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The Arab Educational Institute-Open Windows (AEI): Worthy Resource and Partner for Palestinian Tourism

Contributed by Paltour News on 18.03.2006:

submitted by Paltour News 02.03.2006

By Leyla Zuaiter

A few minutes from Bethlehem’s Church of the Nativity on Milk Grotto Street, is a veteran institution which deserves to be better-known. Its unique multi-stranded programs aimed at developing and communicating Palestinian identity, incorporate many activities allied to the fields of tourism and recreation. In the AEI’s view, every Palestinian should be able to serve as a guide to his home town or village—thus it was no surprise to find a workshop called “Guiding Bethlehem” on the schedule of its Summer School of Communication—just in time for the participants to apply to their visiting relatives from abroad. This Palestinian Diaspora figures in the AEI’s community-building programs as well. Excelling at Internet-based educational exchanges, the AEI was the first Palestinian institution to see the potential of Family History and Genealogy in strengthening Homeland-Diaspora ties as well as applications in many areas from tourism to art. While in the process of creating a website on the fascinating history and genealogy of Bethlehem’s families, it discovered that a group of students in Berlin were working on an ambitious, highly sophisticated site to accommodate the genealogy and family history of all Palestinians called (( They quickly established contact and are now one of the first contributors to this site, which has plenty of promise for the tourism industry—especially rural tourism. As a matter of fact the site’s founder, James Prineas, will be coming to Palestine for the Artas Lettuce Festival. You can read more about it in the article on that subject. Here I will describe just two of AEI’s unique programs. I am sure you will agree with me that the AEI is a natural partner in any tourism activities drawing on Palestine’s rich religious and cultural heritage, particularly those with an educational component.

Innovative Itineraries

“DiscoveringPalestine” (,a fascinating series of nature and heritage itineraries in the southern West Bank, jointly hosted by the AEI and the Artas Folklore Center (AFC) before the current Intifada, is the standard against which I will forever after measure all excursions. These trips, in which young Palestinians explored the natural, physical and cultural heritage of their country and presented it to outsiders by various creative means such as skits and poetry, was just what I had been seeking in vain for years. In enticing itineraries such as “Saints and Sufis,” “Heaven and Hell” and “Abraham and Lot, I walked from Battir half way to Tel Aviv, saw a modern-cave dwelling in Wadi Foukin, the imprints of Abraham’s knees in Beni Naim, the descendents of the Biblical Esau in Samoa, a charitable soup kitchen in Hebron, Bedouin women making labaneh in Eibediyeh and more. This and the “Sharing the Land: Moslems and Christians in the Holy land” Fieldtrips are the aspect of AEI’s work which I most enjoy. These multistranded, interdisciplinary programs can serve as a model for, and be adapted to a wide range of participants. While AEI’s groups and wide school networks benefit from such trips—and generate tourism to the areas they select—many more parties could benefit from AEI’s experience in setting up itineraries and culture and heritage activities to accompany them, whether for Palestinians or visitors from abroad. Interfaith groups, scouts, women’s groups, youth groups, nature and wildlife enthusiasts, artists, writers, journalists, peace activists and university students are only a few types of groups which could be targeted. Repeat visits to Palestine could be encouraged by providing a different experience each time. With AEI’s approach even die-hard pilgrims could enter “The Holy Land” and leave “Palestine.” Rather than importing western consumer values, the Palestinians should seek to preserve and even “export” their own traditional Palestinian values. The AEI’s Value and Identity Program takes the first step of identifying just what those values are. An exciting new plank of this program uses family history and genealogy to connect local and Diaspora Bethlehemites and to serve as a basis for a wide range educational and tourism activities. To know more about it, continue reading.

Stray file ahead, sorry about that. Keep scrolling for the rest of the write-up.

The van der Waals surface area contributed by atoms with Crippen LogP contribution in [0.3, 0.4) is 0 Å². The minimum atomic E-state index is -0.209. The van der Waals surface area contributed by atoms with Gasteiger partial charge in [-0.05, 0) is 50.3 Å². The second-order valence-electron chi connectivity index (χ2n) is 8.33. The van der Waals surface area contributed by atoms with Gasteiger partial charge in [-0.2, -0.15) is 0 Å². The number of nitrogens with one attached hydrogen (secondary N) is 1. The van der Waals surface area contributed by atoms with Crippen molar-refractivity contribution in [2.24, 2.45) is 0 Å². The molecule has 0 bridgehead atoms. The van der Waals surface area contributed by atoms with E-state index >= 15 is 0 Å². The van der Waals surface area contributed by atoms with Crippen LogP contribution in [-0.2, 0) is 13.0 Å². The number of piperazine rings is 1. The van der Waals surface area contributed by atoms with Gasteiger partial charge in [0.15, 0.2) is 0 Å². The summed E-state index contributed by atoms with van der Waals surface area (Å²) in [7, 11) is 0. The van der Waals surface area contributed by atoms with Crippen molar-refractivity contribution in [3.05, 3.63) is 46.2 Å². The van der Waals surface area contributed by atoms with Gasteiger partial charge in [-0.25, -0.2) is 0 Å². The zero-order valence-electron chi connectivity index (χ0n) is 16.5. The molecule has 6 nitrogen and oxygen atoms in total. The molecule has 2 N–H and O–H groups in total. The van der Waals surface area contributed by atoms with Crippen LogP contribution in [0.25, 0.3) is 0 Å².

Routes and Roots